I took the existing bodywork and frame of the 8081, and chopped out the rear suspension unit to revise the rear suspension design. I wanted an independent setup with a differential. As I have used a couple of times before, I used a floating differential design. The differential is attached to the driveline much like a live-axle set up, but is connected to two independently mounted wheel hubs. I have used this before, and I like the way it works. It allows for a driven axle with independent suspension in a very narrow setup. This way each wheel can move independently, but it does not require two universal joints on each side of the differential. Since the differential is not fixed to the chassis, it has to be braced to the driveshaft. While this set-up is not often used in real cars, it works well for LEGO designs. I used the new wheel hubs, and attached them via a short upper arm, and a long lower arm so the camber would change through the suspension travel.

Moving to the front, I kept the V-8 as in my 4×4 8081, and built the rest of the front around the motor. I used a suspension design similar to 8081, where there are two equal length arms holding the steering pivot. A single shock absorber is used for each side. All told, the car is about two studs lower, due to the new suspension, and the new tires.

It is not much of a redesign, but sometimes I need a project that is not a significant, and allows me to just build something simple.

Happy Building.

Power Functions 4×4 8081


For most LEGO enthusists, when they purchased the set 8081, they quickly modified the set with a Power Functions drivetrain.  It makes sense.  LEGO models are a little more exciting when they are motorized.  But I guess I went a little backwards.  I wanted to do the fun stuff first, and make the most complicated and compact drivetrain I could make.  I posted the instructions here, and they can also be viewed on Rebrickable.com.

But the comments kept coming from people who wanted to see my model motorized.  So I thought it might be a fun addition.  I added a two PF M motors, a 8878 Battary Box, and an IR receiver.  I tried to keep the modifications simple, so I could easily add the motors to the MOD, and take the system out if I wanted to.  The drive motor was placed on a simple mount that connected to the frame.  The power was fed thought a 8z gear to a 24z gear which then connected directly to the V8 driveshaft.  The driveline was unchanged from the V8 down.  The steering motor was mounted laterally in front of the rear seats.  A 20z double bevel gear drove a 16z gear, then a worm gear moved the final 8z gear which was mounted on the existing HOG steering axle.  I removed the passanger seat which is where I placed the battary box, and created a simple mount for the IR receiver.  The added weight required a new shock absorber, so I added that as well.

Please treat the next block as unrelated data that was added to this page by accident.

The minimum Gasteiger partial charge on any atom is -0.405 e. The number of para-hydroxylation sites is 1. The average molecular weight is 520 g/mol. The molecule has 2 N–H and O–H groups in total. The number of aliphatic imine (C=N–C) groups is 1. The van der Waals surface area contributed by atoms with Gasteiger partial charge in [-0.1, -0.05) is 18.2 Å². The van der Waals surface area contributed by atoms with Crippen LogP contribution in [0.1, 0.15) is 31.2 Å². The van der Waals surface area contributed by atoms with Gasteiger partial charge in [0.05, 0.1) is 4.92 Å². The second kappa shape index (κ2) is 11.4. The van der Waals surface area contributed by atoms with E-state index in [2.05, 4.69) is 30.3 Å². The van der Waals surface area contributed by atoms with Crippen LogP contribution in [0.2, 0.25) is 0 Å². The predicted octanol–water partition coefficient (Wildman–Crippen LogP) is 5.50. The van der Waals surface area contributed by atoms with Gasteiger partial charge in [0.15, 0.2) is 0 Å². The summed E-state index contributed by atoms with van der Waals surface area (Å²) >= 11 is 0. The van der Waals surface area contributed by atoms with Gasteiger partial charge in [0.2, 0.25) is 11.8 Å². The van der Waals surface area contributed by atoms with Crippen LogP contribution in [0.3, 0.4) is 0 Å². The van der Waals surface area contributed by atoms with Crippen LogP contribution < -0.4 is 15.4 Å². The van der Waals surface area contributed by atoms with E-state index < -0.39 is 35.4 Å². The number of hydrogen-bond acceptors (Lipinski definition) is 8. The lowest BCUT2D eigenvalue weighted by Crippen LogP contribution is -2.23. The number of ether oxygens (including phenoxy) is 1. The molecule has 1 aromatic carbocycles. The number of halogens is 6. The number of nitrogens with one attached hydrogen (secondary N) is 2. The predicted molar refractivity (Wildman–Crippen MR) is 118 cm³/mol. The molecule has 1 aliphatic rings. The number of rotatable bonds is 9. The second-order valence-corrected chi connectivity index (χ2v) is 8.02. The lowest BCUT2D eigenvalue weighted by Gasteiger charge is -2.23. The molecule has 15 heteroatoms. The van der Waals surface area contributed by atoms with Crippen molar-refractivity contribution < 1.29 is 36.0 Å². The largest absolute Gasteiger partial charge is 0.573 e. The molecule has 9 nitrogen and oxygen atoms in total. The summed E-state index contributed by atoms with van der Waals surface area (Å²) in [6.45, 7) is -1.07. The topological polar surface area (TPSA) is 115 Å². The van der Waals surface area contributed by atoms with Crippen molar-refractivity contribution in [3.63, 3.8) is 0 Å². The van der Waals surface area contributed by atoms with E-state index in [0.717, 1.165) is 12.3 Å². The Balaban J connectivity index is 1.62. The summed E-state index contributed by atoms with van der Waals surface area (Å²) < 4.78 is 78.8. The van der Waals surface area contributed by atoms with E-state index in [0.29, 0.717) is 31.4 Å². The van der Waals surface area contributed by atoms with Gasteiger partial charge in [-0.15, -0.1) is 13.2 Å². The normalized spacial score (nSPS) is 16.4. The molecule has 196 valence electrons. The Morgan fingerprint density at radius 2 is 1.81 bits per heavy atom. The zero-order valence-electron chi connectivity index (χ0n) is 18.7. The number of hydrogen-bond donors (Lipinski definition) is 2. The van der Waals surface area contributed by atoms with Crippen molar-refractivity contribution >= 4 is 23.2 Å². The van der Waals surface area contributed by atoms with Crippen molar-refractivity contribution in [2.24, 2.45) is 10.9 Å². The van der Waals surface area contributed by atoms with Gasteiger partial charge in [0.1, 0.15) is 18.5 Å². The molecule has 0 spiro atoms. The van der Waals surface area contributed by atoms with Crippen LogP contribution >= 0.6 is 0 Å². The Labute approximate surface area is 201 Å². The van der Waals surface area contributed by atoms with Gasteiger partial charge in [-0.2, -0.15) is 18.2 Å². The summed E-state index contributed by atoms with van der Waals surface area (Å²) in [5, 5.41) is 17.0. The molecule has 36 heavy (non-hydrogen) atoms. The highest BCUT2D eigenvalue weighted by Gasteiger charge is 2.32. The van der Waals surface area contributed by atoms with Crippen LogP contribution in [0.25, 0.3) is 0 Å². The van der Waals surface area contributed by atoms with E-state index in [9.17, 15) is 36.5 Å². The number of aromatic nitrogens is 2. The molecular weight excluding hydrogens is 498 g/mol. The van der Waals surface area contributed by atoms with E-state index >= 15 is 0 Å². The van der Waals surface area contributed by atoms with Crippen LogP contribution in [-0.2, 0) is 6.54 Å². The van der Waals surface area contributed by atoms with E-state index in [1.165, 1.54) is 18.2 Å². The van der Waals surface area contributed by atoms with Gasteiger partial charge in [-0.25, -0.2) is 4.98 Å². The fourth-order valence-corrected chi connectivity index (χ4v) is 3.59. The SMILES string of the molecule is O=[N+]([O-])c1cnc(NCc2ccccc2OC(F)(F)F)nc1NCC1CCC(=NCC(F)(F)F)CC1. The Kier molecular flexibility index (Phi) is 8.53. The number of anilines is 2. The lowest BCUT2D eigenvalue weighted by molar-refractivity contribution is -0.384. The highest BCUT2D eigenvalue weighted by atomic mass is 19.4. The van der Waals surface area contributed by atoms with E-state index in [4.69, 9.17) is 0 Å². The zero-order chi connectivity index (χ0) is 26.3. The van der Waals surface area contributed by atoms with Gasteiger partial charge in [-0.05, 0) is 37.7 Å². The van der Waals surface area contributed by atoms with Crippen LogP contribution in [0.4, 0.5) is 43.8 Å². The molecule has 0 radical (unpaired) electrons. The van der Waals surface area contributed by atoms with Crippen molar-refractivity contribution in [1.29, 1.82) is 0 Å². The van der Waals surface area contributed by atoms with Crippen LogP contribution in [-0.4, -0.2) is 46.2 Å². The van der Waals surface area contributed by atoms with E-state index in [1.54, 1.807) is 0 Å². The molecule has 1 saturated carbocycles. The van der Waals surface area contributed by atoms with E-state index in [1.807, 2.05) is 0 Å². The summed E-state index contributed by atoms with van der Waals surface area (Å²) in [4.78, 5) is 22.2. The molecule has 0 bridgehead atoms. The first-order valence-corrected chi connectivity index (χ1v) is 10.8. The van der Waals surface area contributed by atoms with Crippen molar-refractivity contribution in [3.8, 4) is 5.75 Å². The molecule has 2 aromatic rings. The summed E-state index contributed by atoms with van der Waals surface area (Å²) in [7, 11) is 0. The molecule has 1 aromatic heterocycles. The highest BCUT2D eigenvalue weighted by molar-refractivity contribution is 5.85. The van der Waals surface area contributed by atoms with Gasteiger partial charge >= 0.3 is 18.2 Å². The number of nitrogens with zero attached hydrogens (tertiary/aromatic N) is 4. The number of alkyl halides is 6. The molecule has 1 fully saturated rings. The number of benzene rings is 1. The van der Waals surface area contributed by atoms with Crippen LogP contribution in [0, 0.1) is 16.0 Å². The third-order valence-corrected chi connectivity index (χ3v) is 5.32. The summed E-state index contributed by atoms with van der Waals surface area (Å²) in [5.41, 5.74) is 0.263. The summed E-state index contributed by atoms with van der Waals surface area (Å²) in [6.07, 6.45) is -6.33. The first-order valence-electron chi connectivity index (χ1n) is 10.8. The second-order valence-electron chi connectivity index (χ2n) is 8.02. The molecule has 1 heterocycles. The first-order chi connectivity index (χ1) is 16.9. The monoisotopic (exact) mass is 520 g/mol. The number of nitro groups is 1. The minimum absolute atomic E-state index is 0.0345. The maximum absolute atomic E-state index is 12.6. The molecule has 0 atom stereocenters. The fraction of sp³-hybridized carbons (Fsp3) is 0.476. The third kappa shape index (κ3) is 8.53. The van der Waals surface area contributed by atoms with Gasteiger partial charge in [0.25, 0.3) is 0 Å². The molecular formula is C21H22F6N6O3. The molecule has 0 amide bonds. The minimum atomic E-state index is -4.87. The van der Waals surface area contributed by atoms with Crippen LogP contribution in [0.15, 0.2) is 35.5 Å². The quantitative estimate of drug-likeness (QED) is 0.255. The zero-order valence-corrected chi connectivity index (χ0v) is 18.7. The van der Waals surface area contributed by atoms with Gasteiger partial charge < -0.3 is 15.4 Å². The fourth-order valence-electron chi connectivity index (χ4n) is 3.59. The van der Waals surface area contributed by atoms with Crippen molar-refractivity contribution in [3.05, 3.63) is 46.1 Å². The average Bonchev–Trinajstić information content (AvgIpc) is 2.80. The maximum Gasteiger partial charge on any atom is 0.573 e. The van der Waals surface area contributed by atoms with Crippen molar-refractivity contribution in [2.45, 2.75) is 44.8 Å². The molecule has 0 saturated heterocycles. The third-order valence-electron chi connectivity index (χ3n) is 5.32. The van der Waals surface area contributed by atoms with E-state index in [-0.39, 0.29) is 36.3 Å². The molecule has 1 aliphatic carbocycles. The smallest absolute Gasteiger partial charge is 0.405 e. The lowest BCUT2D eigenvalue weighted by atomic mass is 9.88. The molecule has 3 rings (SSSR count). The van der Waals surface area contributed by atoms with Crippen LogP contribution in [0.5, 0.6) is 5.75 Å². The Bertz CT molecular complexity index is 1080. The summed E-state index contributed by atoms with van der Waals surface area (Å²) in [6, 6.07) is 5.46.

The model worked alright.  The drivetrain did well to handle the new power, and I could easily control the Crusier.  The steering motor was a little too powerful for the upside down facing steering rack.  It skipped a little under load, which was a problem over rougher terrain.  The drive motor was a little taxed, so a PF XL would have done a little better.  I guess I could add that, but I am ready to move on to my next model.  Stay tuned.

The full gallery may be found here.

Red Sedan


When I got out of college, I started getting back into LEGO; the end of my “dark ages.”  I wanted to make a large supercar, just like everyone else.  But after my first attempt, there were a couple of things I wanted to improve, and the first car did not really look right.  OK, so what needed to change?  I needed to stretch the car, and make the stance a little better, add some features, and make it as real as possible.

See full gallery here.

I used the dementions of the 2005 BMW 5 series as my template.  From these demensions I used the F1 Racer wheels and tires to set the scale, then I determined the wheelbase, got the width, and I went to work.  I first made the rear suspension unit, and then the dual cam V-8.  Then I linked the two with a 4 speed transmission, and a long driveshaft and added a simple parking brake.  It took a little work, but I then added the front suspensions.  I have found it best to use technic beams to mount the front suspension. The A-arms are then attached to this structure, with the shock absorbers placed on this structure and braced with liftarms.  I then connected this directly to the front of the V-8, and connected it to the rest of the chassis with a simple frame.  I used the old steering mounts of the old 8865 supercar, and connected them to the steering wheel through an upside down mounted steering rack.  Of note, the car was going to be big and heavy.  I had to find a way to get two hard shock absorbers at each wheel which limited the suspensions options I had.  In addition, I added a front and rear sway bar, which took a little more space, but it worked.

Then the body.  I worked first on the doors, and the front bumper.  I used a dual pivot design for the doors so they would open even though bricks do not work well with pivots.  Then I did the front and rear quarterpanels, and set the rear bumper in such a way that a full size spare tire would fit.  I then worked on the interior.  I designed a simple tilt steering using a worm gear, and a universal joint.  I made sure to use the great front seat design by Pixsrv, added a rear bench seat, funished the trunk and added all the little compartments in the center console and glovebox.

I finished with rest of the body work.  The roof had a sun roof, and the trunk would have a damped shock to hold open the  trunklid, and added small details and some mirrors.  It was big, and it was done.  I was pleased with my first large car.  It still my most popular on Brickshelf.com.

All in all it was a great experience to learn about how to make a large car, and all the challenges that go with that.  Frankly, since this design, most of my cars have been a little smaller, as it makes the suspension and steering work a little bigger.  Lessons learned.

The full gallery may be found here.